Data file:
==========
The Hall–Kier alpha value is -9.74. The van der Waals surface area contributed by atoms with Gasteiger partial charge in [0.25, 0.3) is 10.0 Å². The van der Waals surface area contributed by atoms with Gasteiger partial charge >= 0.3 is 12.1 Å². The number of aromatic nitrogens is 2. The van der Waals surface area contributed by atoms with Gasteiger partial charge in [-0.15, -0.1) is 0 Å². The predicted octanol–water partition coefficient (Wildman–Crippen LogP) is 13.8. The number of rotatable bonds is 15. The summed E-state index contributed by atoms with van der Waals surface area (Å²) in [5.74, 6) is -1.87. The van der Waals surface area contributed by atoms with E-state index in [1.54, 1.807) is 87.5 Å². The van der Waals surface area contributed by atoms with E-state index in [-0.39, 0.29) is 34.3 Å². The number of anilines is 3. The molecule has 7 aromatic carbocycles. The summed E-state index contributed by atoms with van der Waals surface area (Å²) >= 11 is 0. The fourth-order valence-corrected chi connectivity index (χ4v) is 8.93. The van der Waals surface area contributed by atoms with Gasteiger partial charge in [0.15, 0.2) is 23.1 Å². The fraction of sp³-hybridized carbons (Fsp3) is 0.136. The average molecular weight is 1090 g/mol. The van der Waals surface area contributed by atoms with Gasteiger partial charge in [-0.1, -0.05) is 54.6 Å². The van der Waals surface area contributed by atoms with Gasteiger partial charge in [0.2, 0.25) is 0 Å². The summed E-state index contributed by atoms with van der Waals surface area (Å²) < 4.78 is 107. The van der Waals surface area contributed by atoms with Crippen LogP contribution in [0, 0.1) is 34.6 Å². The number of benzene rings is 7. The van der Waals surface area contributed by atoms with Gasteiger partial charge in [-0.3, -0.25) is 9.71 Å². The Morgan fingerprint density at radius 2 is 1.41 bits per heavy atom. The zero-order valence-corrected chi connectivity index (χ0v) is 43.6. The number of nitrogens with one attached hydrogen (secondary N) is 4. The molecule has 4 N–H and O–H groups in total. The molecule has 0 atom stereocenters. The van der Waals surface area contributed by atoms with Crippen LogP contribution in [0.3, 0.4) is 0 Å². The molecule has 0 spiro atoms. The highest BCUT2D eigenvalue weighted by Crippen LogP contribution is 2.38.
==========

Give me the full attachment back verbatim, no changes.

The Hall–Kier alpha value is -9.74. The van der Waals surface area contributed by atoms with Gasteiger partial charge in [0.25, 0.3) is 10.0 Å². The van der Waals surface area contributed by atoms with Gasteiger partial charge >= 0.3 is 12.1 Å². The number of aromatic nitrogens is 2. The van der Waals surface area contributed by atoms with Gasteiger partial charge in [-0.15, -0.1) is 0 Å². The predicted octanol–water partition coefficient (Wildman–Crippen LogP) is 13.8. The number of rotatable bonds is 15. The summed E-state index contributed by atoms with van der Waals surface area (Å²) in [5.74, 6) is -1.87. The van der Waals surface area contributed by atoms with E-state index in [1.54, 1.807) is 87.5 Å². The van der Waals surface area contributed by atoms with E-state index in [-0.39, 0.29) is 34.3 Å². The number of anilines is 3. The molecule has 7 aromatic carbocycles. The summed E-state index contributed by atoms with van der Waals surface area (Å²) >= 11 is 0. The fourth-order valence-corrected chi connectivity index (χ4v) is 8.93. The van der Waals surface area contributed by atoms with Gasteiger partial charge in [0.15, 0.2) is 23.1 Å². The fraction of sp³-hybridized carbons (Fsp3) is 0.136. The average molecular weight is 1090 g/mol. The van der Waals surface area contributed by atoms with Gasteiger partial charge in [-0.1, -0.05) is 54.6 Å². The van der Waals surface area contributed by atoms with Gasteiger partial charge in [0.2, 0.25) is 0 Å². The summed E-state index contributed by atoms with van der Waals surface area (Å²) < 4.78 is 107. The van der Waals surface area contributed by atoms with Crippen LogP contribution in [0, 0.1) is 34.6 Å². The number of benzene rings is 7. The van der Waals surface area contributed by atoms with Gasteiger partial charge in [-0.3, -0.25) is 9.71 Å². The Morgan fingerprint density at radius 2 is 1.41 bits per heavy atom. The zero-order valence-corrected chi connectivity index (χ0v) is 43.6. The number of nitrogens with one attached hydrogen (secondary N) is 4. The molecule has 4 N–H and O–H groups in total. The molecule has 0 atom stereocenters. The van der Waals surface area contributed by atoms with Crippen LogP contribution in [0.3, 0.4) is 0 Å². The molecule has 0 spiro atoms. The highest BCUT2D eigenvalue weighted by Crippen LogP contribution is 2.38.